My intent is not to ridicule Mr. Cathy.  I have dear friends who loved and respected him greatly.  Some of them tell impassioned stories about how he changed their lives for the better. By all appearances, he wanted to be a force for good in the world. Nevertheless, if we are to be honest about Mr. Cathy’s life, we must grapple with the conundrum of the identity of a kind man who meant well and did a lot of good while also doing a lot of harm. By doing so, we can not only offer a more honest eulogy, we also can make some headway into confronting the dangers of fundamentalism.

If history is any indicator, the legacies of people like Truett Cathy grow more tarnished with time, as society moves farther and farther from the superstitions and bigotries of past generations. Digging past the corrupting influences of religious fundamentalism might be the only way to preserve his legacy. At the very least, it might allow his life to be a cautionary tale for those of us who do not want to find ourselves on the wrong side of history.


As a PostScript, here is my response to the colleague from Berry who resented my characterization of fundamentalism as ignorant and evil:

Fundamentalism is – fundamentally – anti-intellectual. It rejects science and biblical scholarship in favor of a bizarre approach to selective biblical literalism that is based solely on its self-serving agenda. Fundamentalism has no place in an academic environment.

Fundamentalism is also a force for evil. It allows people to promulgate ignorance and bigotry under the smokescreen of belief. When the Church persecuted the scientists who argued (based on their literal interpretation of Scripture) that the Sun went around the Earth, the Church was doing evil work. When Christians used their literal interpretation of Scripture to defend slavery, they labored for evil in God’s name. When fundamentalists today fight against science or rights for women or LGBT persons, they are doing evil work.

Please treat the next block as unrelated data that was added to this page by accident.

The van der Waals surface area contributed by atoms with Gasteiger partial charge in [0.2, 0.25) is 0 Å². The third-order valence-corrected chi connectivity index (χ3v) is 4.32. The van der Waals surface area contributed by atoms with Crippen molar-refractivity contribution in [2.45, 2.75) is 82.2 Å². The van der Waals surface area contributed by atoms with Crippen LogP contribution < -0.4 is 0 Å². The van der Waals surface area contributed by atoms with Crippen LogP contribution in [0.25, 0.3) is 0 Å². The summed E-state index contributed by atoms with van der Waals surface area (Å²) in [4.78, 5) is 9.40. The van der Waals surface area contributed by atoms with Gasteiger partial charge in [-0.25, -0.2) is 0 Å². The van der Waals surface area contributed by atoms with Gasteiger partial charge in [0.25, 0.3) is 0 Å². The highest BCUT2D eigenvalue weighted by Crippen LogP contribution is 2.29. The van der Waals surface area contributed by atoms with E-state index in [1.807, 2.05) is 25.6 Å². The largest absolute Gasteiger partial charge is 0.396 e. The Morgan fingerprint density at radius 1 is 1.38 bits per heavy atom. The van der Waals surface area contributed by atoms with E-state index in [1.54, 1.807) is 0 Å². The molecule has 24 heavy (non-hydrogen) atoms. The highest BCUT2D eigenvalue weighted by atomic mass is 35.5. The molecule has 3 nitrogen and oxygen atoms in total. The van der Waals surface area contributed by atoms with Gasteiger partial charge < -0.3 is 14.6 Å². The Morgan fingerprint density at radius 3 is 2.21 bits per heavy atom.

Not all beliefs are equally valid or deserve equal “tolerance.” Just because someone believes something does not mean it should be exempt from critical analysis or logical inquiry. Fundamentalism holds up to neither. It is ignorance shielding itself with religious rhetoric to avoid exposure to the light of day.

Fundamentalism is not simply one belief system among many.  Fundamentalism is a separate approach to belief, one that ignores critical thinking in favor of dogma.  It deserves a place at the same table where all irrational and destructive behaviors are consigned, but it does not deserve a place at the table with healthy, mature approaches to faith.

(My colleague questioned whether or not this view is consistent with his strawman construction of the “liberal value of tolerance.” As a social liberal, I have never argued that tolerance is, in and of itself, a positive value. As I state above, not all ideas are equally valid, and there is no reason to tolerate ideas that are rooted in ignorance, superstition, or bigotry. If an idea can be substantiated with logical consistency, then it has earned the opportunity for tolerance.)


And a second PostScript

One thing that I want to make very clear is that the purpose of that post is NOT to advance any political agenda. (I’m not really sure that opposing fundamentalism is even a political issue outside the South any more.) I was trying to reconcile the two sharply contrasting portraits of Truett Cathy that I have noted in my friends’ recollections of him. To some he is a benevolent mentor. To others he is the embodiment of evil. I wanted to wrestle with how someone could be both.

I suppose, to some extent, I did, because my friends who liked the man think I was too hard on him, and my friends who despised him think I was too generous. He is a public figure, and the question of his legacy is a relevant and timely one; and I think it is particularly important to reflect on these questions now so that we can look at them again some day through the lens of history.